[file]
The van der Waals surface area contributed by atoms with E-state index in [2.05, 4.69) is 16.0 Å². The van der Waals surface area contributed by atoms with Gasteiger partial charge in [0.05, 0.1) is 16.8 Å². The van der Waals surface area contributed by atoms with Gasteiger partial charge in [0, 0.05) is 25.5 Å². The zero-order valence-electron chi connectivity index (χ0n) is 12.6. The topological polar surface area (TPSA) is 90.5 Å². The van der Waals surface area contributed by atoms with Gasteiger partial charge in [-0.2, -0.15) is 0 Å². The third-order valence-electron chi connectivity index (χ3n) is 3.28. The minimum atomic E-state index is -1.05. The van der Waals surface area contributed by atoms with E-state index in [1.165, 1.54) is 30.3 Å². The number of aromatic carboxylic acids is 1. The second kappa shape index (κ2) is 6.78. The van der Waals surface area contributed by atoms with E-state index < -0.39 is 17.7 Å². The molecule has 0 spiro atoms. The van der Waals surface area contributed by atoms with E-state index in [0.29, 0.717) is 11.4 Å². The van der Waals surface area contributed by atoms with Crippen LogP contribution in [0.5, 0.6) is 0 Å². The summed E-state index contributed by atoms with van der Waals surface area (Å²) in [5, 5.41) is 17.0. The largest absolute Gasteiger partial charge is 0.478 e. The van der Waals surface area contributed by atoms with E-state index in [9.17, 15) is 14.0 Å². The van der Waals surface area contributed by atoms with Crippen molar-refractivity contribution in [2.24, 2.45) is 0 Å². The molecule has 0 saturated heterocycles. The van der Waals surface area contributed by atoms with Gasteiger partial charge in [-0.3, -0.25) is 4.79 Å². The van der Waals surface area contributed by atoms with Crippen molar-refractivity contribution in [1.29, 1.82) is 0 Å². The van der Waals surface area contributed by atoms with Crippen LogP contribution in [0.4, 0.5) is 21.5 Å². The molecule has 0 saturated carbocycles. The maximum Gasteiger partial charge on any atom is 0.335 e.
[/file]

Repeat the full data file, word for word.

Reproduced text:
The van der Waals surface area contributed by atoms with E-state index in [2.05, 4.69) is 16.0 Å². The van der Waals surface area contributed by atoms with Gasteiger partial charge in [0.05, 0.1) is 16.8 Å². The van der Waals surface area contributed by atoms with Gasteiger partial charge in [0, 0.05) is 25.5 Å². The zero-order valence-electron chi connectivity index (χ0n) is 12.6. The topological polar surface area (TPSA) is 90.5 Å². The van der Waals surface area contributed by atoms with Gasteiger partial charge in [-0.2, -0.15) is 0 Å². The third-order valence-electron chi connectivity index (χ3n) is 3.28. The minimum atomic E-state index is -1.05. The van der Waals surface area contributed by atoms with E-state index in [1.165, 1.54) is 30.3 Å². The number of aromatic carboxylic acids is 1. The second kappa shape index (κ2) is 6.78. The van der Waals surface area contributed by atoms with E-state index < -0.39 is 17.7 Å². The molecule has 0 spiro atoms. The van der Waals surface area contributed by atoms with E-state index in [0.29, 0.717) is 11.4 Å². The van der Waals surface area contributed by atoms with Crippen LogP contribution in [0.5, 0.6) is 0 Å². The summed E-state index contributed by atoms with van der Waals surface area (Å²) in [5, 5.41) is 17.0. The largest absolute Gasteiger partial charge is 0.478 e. The van der Waals surface area contributed by atoms with E-state index in [9.17, 15) is 14.0 Å². The van der Waals surface area contributed by atoms with Crippen molar-refractivity contribution in [2.24, 2.45) is 0 Å². The molecule has 0 saturated heterocycles. The van der Waals surface area contributed by atoms with Gasteiger partial charge in [-0.3, -0.25) is 4.79 Å². The van der Waals surface area contributed by atoms with Crippen molar-refractivity contribution in [1.29, 1.82) is 0 Å². The van der Waals surface area contributed by atoms with Crippen LogP contribution in [0.4, 0.5) is 21.5 Å². The molecule has 0 saturated carbocycles. The maximum Gasteiger partial charge on any atom is 0.335 e.